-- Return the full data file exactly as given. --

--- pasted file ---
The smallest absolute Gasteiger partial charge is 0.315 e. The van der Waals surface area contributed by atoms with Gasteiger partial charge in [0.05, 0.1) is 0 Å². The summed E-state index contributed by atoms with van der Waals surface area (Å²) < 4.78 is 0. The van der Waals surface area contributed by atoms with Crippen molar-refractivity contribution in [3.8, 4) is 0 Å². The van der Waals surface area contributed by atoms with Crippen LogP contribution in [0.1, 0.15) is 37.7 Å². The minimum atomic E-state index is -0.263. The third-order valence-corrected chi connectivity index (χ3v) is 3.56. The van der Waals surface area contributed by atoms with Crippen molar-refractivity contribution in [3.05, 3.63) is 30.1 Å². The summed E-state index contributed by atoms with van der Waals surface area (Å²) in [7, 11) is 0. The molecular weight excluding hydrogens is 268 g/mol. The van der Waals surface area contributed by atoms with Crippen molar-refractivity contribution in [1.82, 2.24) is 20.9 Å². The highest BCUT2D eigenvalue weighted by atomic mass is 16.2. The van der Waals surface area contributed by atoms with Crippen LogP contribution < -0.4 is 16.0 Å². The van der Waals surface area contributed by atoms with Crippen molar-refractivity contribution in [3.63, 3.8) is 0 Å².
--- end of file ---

The smallest absolute Gasteiger partial charge is 0.315 e. The van der Waals surface area contributed by atoms with Gasteiger partial charge in [0.05, 0.1) is 0 Å². The summed E-state index contributed by atoms with van der Waals surface area (Å²) < 4.78 is 0. The van der Waals surface area contributed by atoms with Crippen molar-refractivity contribution in [3.8, 4) is 0 Å². The van der Waals surface area contributed by atoms with Crippen LogP contribution in [0.1, 0.15) is 37.7 Å². The minimum atomic E-state index is -0.263. The third-order valence-corrected chi connectivity index (χ3v) is 3.56. The van der Waals surface area contributed by atoms with Crippen molar-refractivity contribution in [3.05, 3.63) is 30.1 Å². The summed E-state index contributed by atoms with van der Waals surface area (Å²) in [7, 11) is 0. The molecular weight excluding hydrogens is 268 g/mol. The van der Waals surface area contributed by atoms with Crippen molar-refractivity contribution in [1.82, 2.24) is 20.9 Å². The highest BCUT2D eigenvalue weighted by atomic mass is 16.2. The van der Waals surface area contributed by atoms with Crippen LogP contribution < -0.4 is 16.0 Å². The van der Waals surface area contributed by atoms with Crippen molar-refractivity contribution in [3.63, 3.8) is 0 Å².